April 26, 2022

Luo Zhongli: Social Commentary through Artistic Expression

Libby Austin

Luo Zhongli signature in pinyin and characters ca. 1987

The Chinese Cultural Revolution was the decade-long socio-political movement headed by Mao Zedong whose death in the mid-1970s spurred an uprising of authors and artists. The newfound courage to artistically express truths of the Revolution expressed through themes of love and faith was named Scar Art or Scar Literature. This movement corresponds to the Beijing Spring, a time of political liberalization after the Revolution, and is the "works of the wounded." Works of art and literature produced during the Scar Movement represent a shift in the society of China. This pseudo-freedom in China inspired Luo Zhongli to represent the hardships experienced by the Chinese people, particularly those of the Daba Mountains.

6235391: Luo Zhongli (China 1948), Portrait of a Woman, Oil on Canvas, 1987 2AEW1P

6235390: Luo Zhongli (China 1948), Portrait of a Man, Oil on Canvas, 1987 2AEW1P

Zhongli's early works exemplified hyper-realism through portraits of ethnic minorities that waned from the traditional portrayal of noble subjects and stimulated a new perception of the Chinese reality.  Depictions of rural folk with aged features and somber expressions are representative of the misfortune of their circumstances. This period of Luo's was evocative of his training at the Royal Academy of Fine Art in Belgium. The reputation of Zhongli and his social commentaries through his artistic expression cultivated his style. His works began to take on a rustic nature, depicting scenes of general life through a folk-art aesthetic with colorful illustrations of manneristic figures in provincial settings. Throughout this phase of his career and into the next, this bold expressionism would become definitive of Luo Zhongli's portfolio. Although Zhongli's style changed vastly over his 4-decade long career his message was constant, the true nature of the people of China is one of hardship and oppression, as well as progression. That although the Chinese culture is traditionally romanticized, it is rooted in real life, and we must remember that the greatness of China is due to the hard-working laborers just as much as it is the nobility.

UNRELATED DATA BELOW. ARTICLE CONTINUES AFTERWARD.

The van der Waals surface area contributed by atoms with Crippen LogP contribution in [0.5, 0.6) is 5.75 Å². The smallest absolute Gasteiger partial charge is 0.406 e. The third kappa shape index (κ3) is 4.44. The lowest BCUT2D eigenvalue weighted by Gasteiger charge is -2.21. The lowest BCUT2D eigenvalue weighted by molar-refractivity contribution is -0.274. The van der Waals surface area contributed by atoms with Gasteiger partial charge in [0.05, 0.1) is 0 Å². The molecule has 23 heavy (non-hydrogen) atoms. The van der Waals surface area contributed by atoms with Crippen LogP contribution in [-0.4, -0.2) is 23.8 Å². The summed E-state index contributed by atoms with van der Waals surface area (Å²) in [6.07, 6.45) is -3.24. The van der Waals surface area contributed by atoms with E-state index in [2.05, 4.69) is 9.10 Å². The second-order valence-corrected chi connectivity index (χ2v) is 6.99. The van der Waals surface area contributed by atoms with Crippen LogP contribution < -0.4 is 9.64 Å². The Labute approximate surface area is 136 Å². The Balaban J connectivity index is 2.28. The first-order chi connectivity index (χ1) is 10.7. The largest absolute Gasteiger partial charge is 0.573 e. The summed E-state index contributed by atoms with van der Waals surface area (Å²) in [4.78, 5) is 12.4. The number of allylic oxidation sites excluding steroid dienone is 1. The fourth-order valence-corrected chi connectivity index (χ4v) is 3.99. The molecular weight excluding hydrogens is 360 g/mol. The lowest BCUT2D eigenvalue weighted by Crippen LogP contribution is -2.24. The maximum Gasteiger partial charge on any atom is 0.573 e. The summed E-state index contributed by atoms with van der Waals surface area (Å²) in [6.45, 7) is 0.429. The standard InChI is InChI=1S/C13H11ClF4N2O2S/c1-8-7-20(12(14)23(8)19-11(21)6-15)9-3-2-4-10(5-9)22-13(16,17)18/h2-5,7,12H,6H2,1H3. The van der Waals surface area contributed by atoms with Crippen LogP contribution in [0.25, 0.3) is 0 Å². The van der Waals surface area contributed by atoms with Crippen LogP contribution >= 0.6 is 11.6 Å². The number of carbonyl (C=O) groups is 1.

Two Portraits by Luo Zhongli are featured in iGavel Auction’s Spring 2022 Asian, Ancient, and Ethnographic Works of Art Auction.

By repute, this set was purchased in 1987 directly from Luo Zhongli at his solo exhibition held at the Embassy of Belgium Beijing, China.

The sale of each of the two paintings is live for bidding until April 27, 2022 and start at a conservative reserve.